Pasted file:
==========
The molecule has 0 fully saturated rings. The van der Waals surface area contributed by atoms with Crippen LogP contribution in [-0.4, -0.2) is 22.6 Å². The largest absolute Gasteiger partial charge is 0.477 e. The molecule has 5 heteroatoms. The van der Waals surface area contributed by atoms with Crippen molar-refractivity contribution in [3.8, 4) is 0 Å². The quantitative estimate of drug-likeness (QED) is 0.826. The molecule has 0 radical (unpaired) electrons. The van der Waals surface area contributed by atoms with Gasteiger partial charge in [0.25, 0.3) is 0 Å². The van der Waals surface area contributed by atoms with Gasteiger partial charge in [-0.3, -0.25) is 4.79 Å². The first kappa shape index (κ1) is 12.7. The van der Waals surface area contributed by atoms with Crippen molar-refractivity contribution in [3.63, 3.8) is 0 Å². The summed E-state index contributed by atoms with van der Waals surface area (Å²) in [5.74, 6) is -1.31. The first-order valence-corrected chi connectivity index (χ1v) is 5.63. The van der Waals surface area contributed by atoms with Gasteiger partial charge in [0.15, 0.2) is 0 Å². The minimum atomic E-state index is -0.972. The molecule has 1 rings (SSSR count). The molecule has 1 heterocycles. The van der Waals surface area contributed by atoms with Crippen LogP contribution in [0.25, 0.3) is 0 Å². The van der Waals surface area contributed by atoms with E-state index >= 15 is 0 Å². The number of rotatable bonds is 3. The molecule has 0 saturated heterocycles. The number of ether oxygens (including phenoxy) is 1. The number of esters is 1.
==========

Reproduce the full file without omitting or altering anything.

The molecule has 0 fully saturated rings. The van der Waals surface area contributed by atoms with Crippen LogP contribution in [-0.4, -0.2) is 22.6 Å². The largest absolute Gasteiger partial charge is 0.477 e. The molecule has 5 heteroatoms. The van der Waals surface area contributed by atoms with Crippen molar-refractivity contribution in [3.8, 4) is 0 Å². The quantitative estimate of drug-likeness (QED) is 0.826. The molecule has 0 radical (unpaired) electrons. The van der Waals surface area contributed by atoms with Gasteiger partial charge in [0.25, 0.3) is 0 Å². The van der Waals surface area contributed by atoms with Gasteiger partial charge in [-0.3, -0.25) is 4.79 Å². The first kappa shape index (κ1) is 12.7. The van der Waals surface area contributed by atoms with Crippen molar-refractivity contribution in [3.63, 3.8) is 0 Å². The summed E-state index contributed by atoms with van der Waals surface area (Å²) in [5.74, 6) is -1.31. The first-order valence-corrected chi connectivity index (χ1v) is 5.63. The van der Waals surface area contributed by atoms with Gasteiger partial charge in [0.15, 0.2) is 0 Å². The minimum atomic E-state index is -0.972. The molecule has 1 rings (SSSR count). The molecule has 1 heterocycles. The van der Waals surface area contributed by atoms with Crippen LogP contribution in [0.25, 0.3) is 0 Å². The van der Waals surface area contributed by atoms with E-state index >= 15 is 0 Å². The number of rotatable bonds is 3. The molecule has 0 saturated heterocycles. The number of ether oxygens (including phenoxy) is 1. The number of esters is 1.